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Common training mistakes for marathon and half marathon runners

For most runners who participate in marathons (26.2 miles) or half-marathons (13.1 miles), ample time is spent prior to the race engaged in a training regimen to help prepare for the longer distances. In the course of training, or on the day of the race, however, many will commit one of these four common mistakes, which can go on to be detrimental to their performance.

Mistake #1: Underestimating importance of weekly long run

Weekly long runs are considered one of the most important components of training due to the physiological and psychological adaptations they create in the body, which are essential to completing long distances. Robert Chapman of Indiana University's School of Health recommends a minimum distance of 8-10 miles for half marathoners and 15 miles for marathon runners completed at least twice before the race, but ideally further in advance. The following are some of the main adaptations weekly long runs are responsible for:

  • Increased storage of glycogen, the primary storage form of carbohydrates in the body; training can raise glycogen stores and allow runners to retain enough fuel to finish the race without "hitting the wall"
  • Improved psychological ability to handle long distances
  • Improved ability to tolerate "pounding" legs will take while racing

Mistake #2: Selecting a race without evaluating if a full training regimen is feasible

The majority of marathons take place in the spring or fall due to the preferable weather conditions, and most recommended training programs last for at least 10-16 weeks. What some runners fail to take into account is the fact that the bulk of training for spring marathons will take place in the winter-with much colder temperatures, decreased motivation-and for fall marathons it'll take place in summer-usually with hot/humid conditions and more social obligations than winter months. What's suggested is to simply factor in all aspects of training and the time of year one attempts to complete it before beginning a program.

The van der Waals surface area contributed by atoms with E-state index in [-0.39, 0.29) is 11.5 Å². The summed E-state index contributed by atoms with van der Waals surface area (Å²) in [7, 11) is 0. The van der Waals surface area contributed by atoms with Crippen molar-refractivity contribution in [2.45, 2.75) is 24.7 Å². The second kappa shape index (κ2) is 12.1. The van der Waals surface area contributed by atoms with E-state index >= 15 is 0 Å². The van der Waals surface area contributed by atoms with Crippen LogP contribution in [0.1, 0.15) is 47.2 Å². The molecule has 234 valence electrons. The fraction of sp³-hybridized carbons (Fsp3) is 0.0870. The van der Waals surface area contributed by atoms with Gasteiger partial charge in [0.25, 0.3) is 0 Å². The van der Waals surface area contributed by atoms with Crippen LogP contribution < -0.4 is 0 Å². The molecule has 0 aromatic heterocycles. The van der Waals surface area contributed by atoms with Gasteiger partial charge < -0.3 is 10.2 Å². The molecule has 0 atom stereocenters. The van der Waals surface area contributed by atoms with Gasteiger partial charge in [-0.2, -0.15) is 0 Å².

Mistake #3: Failing to practice the race-day routine

Trivial details that might go overlooked can cause major setbacks at race time, but if addressed properly, disaster can easily be averted. These are some typical examples:

  • Not being used to racing in the morning, when most races begin
  • Taking care of transportation logistics (i.e. planning enough time for parking)
  • Eating and drinking properly before the race
  • Clothing choices, including shoe, sock and outer garment wear

Most of these issues can be test-driven during weekly long runs prior to the race, so that when race day comes, all minor factors have already been experimented with and perfected.

Mistake #4: Starting the race too fast

When running such great distances, it's easy to go out at an unsustainable pace and wind up not being able to finish the race. Runners should be well aware of what pace they're capable of, and should bear in mind modifications that must be made on race day such as weather conditions. With that pace in mind, Chapman recommends runners take a conservative approach and shoot for negative splits (second half of race faster than first half), which has a greater likelihood of guaranteeing a finish and minimal late-race discomfort.

By becoming aware of these common mistakes and taking measures to prevent their occurrence, marathon and half marathon runners will have a much more likely chance of completing the race successfully and without incidence.

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